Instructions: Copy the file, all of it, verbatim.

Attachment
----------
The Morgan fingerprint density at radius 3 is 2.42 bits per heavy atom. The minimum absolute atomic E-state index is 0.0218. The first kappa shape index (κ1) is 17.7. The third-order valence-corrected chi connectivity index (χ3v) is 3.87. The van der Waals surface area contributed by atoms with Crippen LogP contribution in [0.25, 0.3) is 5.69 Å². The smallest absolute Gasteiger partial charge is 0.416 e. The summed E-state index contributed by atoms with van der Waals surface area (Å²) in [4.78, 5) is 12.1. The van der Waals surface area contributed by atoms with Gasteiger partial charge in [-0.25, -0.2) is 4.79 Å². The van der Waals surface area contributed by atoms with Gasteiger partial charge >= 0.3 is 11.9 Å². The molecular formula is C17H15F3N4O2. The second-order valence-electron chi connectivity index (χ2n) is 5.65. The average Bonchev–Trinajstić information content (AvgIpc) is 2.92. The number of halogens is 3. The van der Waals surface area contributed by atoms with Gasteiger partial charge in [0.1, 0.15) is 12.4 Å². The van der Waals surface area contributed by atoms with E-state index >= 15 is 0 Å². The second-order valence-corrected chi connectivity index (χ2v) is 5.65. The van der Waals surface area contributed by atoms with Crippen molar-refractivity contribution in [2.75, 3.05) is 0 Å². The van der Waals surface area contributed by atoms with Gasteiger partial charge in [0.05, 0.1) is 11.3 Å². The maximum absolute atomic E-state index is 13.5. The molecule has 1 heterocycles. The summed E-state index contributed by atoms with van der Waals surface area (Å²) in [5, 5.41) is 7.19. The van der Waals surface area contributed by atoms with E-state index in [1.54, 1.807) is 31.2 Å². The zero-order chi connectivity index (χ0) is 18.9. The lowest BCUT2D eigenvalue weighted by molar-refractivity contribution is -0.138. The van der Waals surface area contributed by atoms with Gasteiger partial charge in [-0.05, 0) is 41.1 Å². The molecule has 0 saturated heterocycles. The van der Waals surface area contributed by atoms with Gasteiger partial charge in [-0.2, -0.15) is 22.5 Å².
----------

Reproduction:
The Morgan fingerprint density at radius 3 is 2.42 bits per heavy atom. The minimum absolute atomic E-state index is 0.0218. The first kappa shape index (κ1) is 17.7. The third-order valence-corrected chi connectivity index (χ3v) is 3.87. The van der Waals surface area contributed by atoms with Crippen LogP contribution in [0.25, 0.3) is 5.69 Å². The smallest absolute Gasteiger partial charge is 0.416 e. The summed E-state index contributed by atoms with van der Waals surface area (Å²) in [4.78, 5) is 12.1. The van der Waals surface area contributed by atoms with Gasteiger partial charge in [-0.25, -0.2) is 4.79 Å². The van der Waals surface area contributed by atoms with Gasteiger partial charge >= 0.3 is 11.9 Å². The molecular formula is C17H15F3N4O2. The second-order valence-electron chi connectivity index (χ2n) is 5.65. The average Bonchev–Trinajstić information content (AvgIpc) is 2.92. The number of halogens is 3. The van der Waals surface area contributed by atoms with Gasteiger partial charge in [0.1, 0.15) is 12.4 Å². The van der Waals surface area contributed by atoms with E-state index >= 15 is 0 Å². The second-order valence-corrected chi connectivity index (χ2v) is 5.65. The van der Waals surface area contributed by atoms with Crippen molar-refractivity contribution in [2.75, 3.05) is 0 Å². The van der Waals surface area contributed by atoms with Gasteiger partial charge in [0.05, 0.1) is 11.3 Å². The maximum absolute atomic E-state index is 13.5. The molecule has 1 heterocycles. The summed E-state index contributed by atoms with van der Waals surface area (Å²) in [5, 5.41) is 7.19. The van der Waals surface area contributed by atoms with E-state index in [1.54, 1.807) is 31.2 Å². The zero-order chi connectivity index (χ0) is 18.9. The lowest BCUT2D eigenvalue weighted by molar-refractivity contribution is -0.138. The van der Waals surface area contributed by atoms with Gasteiger partial charge in [-0.05, 0) is 41.1 Å². The molecule has 0 saturated heterocycles. The van der Waals surface area contributed by atoms with Gasteiger partial charge in [-0.2, -0.15) is 22.5 Å².